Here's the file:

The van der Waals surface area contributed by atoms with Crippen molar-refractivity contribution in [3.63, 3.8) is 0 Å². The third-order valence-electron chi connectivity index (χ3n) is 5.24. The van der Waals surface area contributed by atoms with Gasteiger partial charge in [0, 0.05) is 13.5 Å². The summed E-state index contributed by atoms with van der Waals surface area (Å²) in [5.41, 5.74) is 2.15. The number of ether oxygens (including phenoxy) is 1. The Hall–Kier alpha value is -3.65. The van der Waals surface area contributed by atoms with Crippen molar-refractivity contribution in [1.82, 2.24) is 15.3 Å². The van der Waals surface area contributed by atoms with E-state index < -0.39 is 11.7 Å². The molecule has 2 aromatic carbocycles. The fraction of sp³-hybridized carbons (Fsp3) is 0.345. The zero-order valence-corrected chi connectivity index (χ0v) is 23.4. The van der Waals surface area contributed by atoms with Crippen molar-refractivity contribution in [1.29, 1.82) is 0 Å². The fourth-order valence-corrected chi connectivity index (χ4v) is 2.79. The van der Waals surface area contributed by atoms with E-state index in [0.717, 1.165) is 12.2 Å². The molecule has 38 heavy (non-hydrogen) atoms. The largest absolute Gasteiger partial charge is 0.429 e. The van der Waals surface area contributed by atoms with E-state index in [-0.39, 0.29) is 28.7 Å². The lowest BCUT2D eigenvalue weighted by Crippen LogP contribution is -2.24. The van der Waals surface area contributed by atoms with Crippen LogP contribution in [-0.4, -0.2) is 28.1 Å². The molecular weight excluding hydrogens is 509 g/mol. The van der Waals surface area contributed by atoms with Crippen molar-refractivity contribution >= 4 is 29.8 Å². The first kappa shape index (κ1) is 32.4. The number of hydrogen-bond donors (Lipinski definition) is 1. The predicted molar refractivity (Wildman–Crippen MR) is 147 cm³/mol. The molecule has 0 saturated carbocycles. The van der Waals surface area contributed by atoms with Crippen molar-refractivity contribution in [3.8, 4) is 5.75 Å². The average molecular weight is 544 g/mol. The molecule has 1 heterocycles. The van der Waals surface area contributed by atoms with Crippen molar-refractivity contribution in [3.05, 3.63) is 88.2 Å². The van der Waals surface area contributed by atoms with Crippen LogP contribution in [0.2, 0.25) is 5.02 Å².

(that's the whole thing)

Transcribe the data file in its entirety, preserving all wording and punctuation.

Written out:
The van der Waals surface area contributed by atoms with Crippen molar-refractivity contribution in [3.63, 3.8) is 0 Å². The third-order valence-electron chi connectivity index (χ3n) is 5.24. The van der Waals surface area contributed by atoms with Gasteiger partial charge in [0, 0.05) is 13.5 Å². The summed E-state index contributed by atoms with van der Waals surface area (Å²) in [5.41, 5.74) is 2.15. The number of ether oxygens (including phenoxy) is 1. The Hall–Kier alpha value is -3.65. The van der Waals surface area contributed by atoms with Crippen molar-refractivity contribution in [1.82, 2.24) is 15.3 Å². The van der Waals surface area contributed by atoms with E-state index < -0.39 is 11.7 Å². The molecule has 2 aromatic carbocycles. The fraction of sp³-hybridized carbons (Fsp3) is 0.345. The zero-order valence-corrected chi connectivity index (χ0v) is 23.4. The van der Waals surface area contributed by atoms with Crippen molar-refractivity contribution in [1.29, 1.82) is 0 Å². The fourth-order valence-corrected chi connectivity index (χ4v) is 2.79. The van der Waals surface area contributed by atoms with E-state index in [0.717, 1.165) is 12.2 Å². The molecule has 38 heavy (non-hydrogen) atoms. The largest absolute Gasteiger partial charge is 0.429 e. The van der Waals surface area contributed by atoms with E-state index in [-0.39, 0.29) is 28.7 Å². The lowest BCUT2D eigenvalue weighted by Crippen LogP contribution is -2.24. The van der Waals surface area contributed by atoms with Crippen LogP contribution in [-0.4, -0.2) is 28.1 Å². The molecular weight excluding hydrogens is 509 g/mol. The van der Waals surface area contributed by atoms with Crippen molar-refractivity contribution >= 4 is 29.8 Å². The first kappa shape index (κ1) is 32.4. The number of hydrogen-bond donors (Lipinski definition) is 1. The predicted molar refractivity (Wildman–Crippen MR) is 147 cm³/mol. The molecule has 0 saturated carbocycles. The van der Waals surface area contributed by atoms with Crippen molar-refractivity contribution in [3.8, 4) is 5.75 Å². The average molecular weight is 544 g/mol. The molecule has 1 heterocycles. The van der Waals surface area contributed by atoms with Crippen molar-refractivity contribution in [3.05, 3.63) is 88.2 Å². The van der Waals surface area contributed by atoms with Crippen LogP contribution in [0.2, 0.25) is 5.02 Å².